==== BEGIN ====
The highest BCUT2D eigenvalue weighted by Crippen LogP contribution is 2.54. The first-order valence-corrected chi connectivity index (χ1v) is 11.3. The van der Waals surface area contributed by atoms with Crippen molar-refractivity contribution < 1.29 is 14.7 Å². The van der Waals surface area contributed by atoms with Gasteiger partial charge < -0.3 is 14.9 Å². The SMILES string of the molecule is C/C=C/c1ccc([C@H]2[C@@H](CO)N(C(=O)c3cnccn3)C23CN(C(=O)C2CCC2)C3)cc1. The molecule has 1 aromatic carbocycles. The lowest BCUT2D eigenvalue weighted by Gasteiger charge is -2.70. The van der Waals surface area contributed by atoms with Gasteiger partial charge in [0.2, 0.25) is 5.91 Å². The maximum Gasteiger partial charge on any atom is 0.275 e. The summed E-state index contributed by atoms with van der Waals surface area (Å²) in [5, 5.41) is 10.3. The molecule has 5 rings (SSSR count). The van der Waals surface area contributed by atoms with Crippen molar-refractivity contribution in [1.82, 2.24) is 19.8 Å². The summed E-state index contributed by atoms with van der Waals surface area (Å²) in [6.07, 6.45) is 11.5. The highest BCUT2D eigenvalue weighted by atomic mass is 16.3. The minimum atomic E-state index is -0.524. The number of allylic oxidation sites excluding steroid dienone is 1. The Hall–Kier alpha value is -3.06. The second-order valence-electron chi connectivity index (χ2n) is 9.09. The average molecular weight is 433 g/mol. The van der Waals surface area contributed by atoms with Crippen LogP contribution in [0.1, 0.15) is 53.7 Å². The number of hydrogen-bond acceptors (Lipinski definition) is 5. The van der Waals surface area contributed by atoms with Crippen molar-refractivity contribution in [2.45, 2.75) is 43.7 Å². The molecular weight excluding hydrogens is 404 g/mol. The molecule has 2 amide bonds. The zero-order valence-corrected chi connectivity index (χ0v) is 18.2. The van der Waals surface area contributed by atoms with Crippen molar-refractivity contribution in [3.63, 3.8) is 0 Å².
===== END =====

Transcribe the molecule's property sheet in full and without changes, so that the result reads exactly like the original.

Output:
The highest BCUT2D eigenvalue weighted by Crippen LogP contribution is 2.54. The first-order valence-corrected chi connectivity index (χ1v) is 11.3. The van der Waals surface area contributed by atoms with Crippen molar-refractivity contribution < 1.29 is 14.7 Å². The van der Waals surface area contributed by atoms with Gasteiger partial charge < -0.3 is 14.9 Å². The SMILES string of the molecule is C/C=C/c1ccc([C@H]2[C@@H](CO)N(C(=O)c3cnccn3)C23CN(C(=O)C2CCC2)C3)cc1. The molecule has 1 aromatic carbocycles. The lowest BCUT2D eigenvalue weighted by Gasteiger charge is -2.70. The van der Waals surface area contributed by atoms with Gasteiger partial charge in [0.2, 0.25) is 5.91 Å². The maximum Gasteiger partial charge on any atom is 0.275 e. The summed E-state index contributed by atoms with van der Waals surface area (Å²) in [5, 5.41) is 10.3. The molecule has 5 rings (SSSR count). The van der Waals surface area contributed by atoms with Crippen molar-refractivity contribution in [1.82, 2.24) is 19.8 Å². The summed E-state index contributed by atoms with van der Waals surface area (Å²) in [6.07, 6.45) is 11.5. The highest BCUT2D eigenvalue weighted by atomic mass is 16.3. The minimum atomic E-state index is -0.524. The number of allylic oxidation sites excluding steroid dienone is 1. The Hall–Kier alpha value is -3.06. The second-order valence-electron chi connectivity index (χ2n) is 9.09. The average molecular weight is 433 g/mol. The van der Waals surface area contributed by atoms with Crippen LogP contribution in [0.1, 0.15) is 53.7 Å². The number of hydrogen-bond acceptors (Lipinski definition) is 5. The van der Waals surface area contributed by atoms with Crippen molar-refractivity contribution in [2.45, 2.75) is 43.7 Å². The molecular weight excluding hydrogens is 404 g/mol. The molecule has 2 amide bonds. The zero-order valence-corrected chi connectivity index (χ0v) is 18.2. The van der Waals surface area contributed by atoms with Crippen molar-refractivity contribution in [3.63, 3.8) is 0 Å².